(more…) «New Larger RAM Instances Now Available on GoGrid»

GoGrid’s Randy Bias & Michael Sheehan Cloud Computing Podcast (Overcast Show #6)

Tuesday, February 10th, 2009 by

overcast_podcast Last week, Randy Bias, VP of Technology Strategy and I participated in a podcast on Cloud Computing called “Overcast: Conversations on Cloud Computing“, hosted by James Urquhart and Geva Perry. The Overcast podcast series discusses various aspects of the Cloud Computing Industry and related technologies. Previous guests included Lew Tucker (Sun Microsystems), Greg Ness (Infoblox) and John Willis (a leading cloud computing blogger), among others. The podcast, “Overcast Show#6: Feb 5, 2009 – with Randy Bias and Michael Sheehan, GoGrid” is a little less than an hour in length and covers many of the following topics:

  • Distinction and clarifications around the terms “Cloudcenter” and “Infrastructure Web Services” as they existing within the Cloud Infrastructure layer. (More reading on cloudcenters can be found here and here.)
  • Understanding GoGrid’s approach to standards and interoperability, especially as they relate to datacenter and infrastructure standards
  • Platform-as-a-Service (PaaS) providers such as Google App Engine and how Cloud Infrastructure (Infrastructure-as-a-Service) and GoGrid fits in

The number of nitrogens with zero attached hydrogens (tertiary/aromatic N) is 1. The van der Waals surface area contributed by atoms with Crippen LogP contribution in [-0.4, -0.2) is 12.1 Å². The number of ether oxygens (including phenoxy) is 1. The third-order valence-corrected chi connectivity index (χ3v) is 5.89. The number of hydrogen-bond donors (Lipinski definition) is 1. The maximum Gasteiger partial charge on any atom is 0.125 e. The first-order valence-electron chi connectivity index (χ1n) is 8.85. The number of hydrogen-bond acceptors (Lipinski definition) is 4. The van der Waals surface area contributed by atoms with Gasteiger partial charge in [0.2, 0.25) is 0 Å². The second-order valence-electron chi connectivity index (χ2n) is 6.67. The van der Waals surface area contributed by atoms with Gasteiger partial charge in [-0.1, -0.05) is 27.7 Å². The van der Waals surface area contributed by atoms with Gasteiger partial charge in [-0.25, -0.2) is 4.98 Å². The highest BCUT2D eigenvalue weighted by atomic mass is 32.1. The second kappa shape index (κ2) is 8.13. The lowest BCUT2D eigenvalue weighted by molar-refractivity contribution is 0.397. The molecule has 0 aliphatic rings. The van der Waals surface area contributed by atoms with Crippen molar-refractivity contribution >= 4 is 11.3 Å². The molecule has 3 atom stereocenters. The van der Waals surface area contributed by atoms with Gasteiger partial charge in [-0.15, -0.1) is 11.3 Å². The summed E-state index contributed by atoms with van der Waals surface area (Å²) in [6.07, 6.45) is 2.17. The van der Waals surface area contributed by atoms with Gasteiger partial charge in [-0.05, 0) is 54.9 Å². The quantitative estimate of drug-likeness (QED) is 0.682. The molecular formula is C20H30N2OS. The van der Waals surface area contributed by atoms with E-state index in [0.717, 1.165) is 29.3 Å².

• Discussion around how we recently put our GoGrid API under a Creative Commons license as well as our efforts to involve other cloud providers and vendors, such as Flexiscale, RightScale and Eucalyptus, in building open standards from the ground up (more info here)
  • How GoGrid is working with Puppet and Chef technologies to automate system administration and configuration management
  • Using GoGrid’s Cloud Connect offering to “cloudburst” and create hybrid infrastructure topologies using the dynamic scalability of Cloud Web Servers and the robust, high I/O throughput of dedicated backend servers
  • …and much more…

We encourage you to listen to this podcast to gain some insight on our thought leadership, concepts and ideas around Cloud Computing, GoGrid and the hosting industry in general. This (and all) podcasts are available in a variety of formats:

  • Download Overcast Podcast #6 as an MP3 File
  • Subscribe to Overcast in iTunes (Note: this link will attempt to launch iTunes.)
  • Play from this site (click on the graphic below)

    Audio clip: Adobe Flash Player (version 9 or above) is required to play this audio clip. Download the latest version here. You also need to have JavaScript enabled in your browser.

(more…) «GoGrid’s Randy Bias & Michael Sheehan Cloud Computing Podcast (Overcast Show #6)»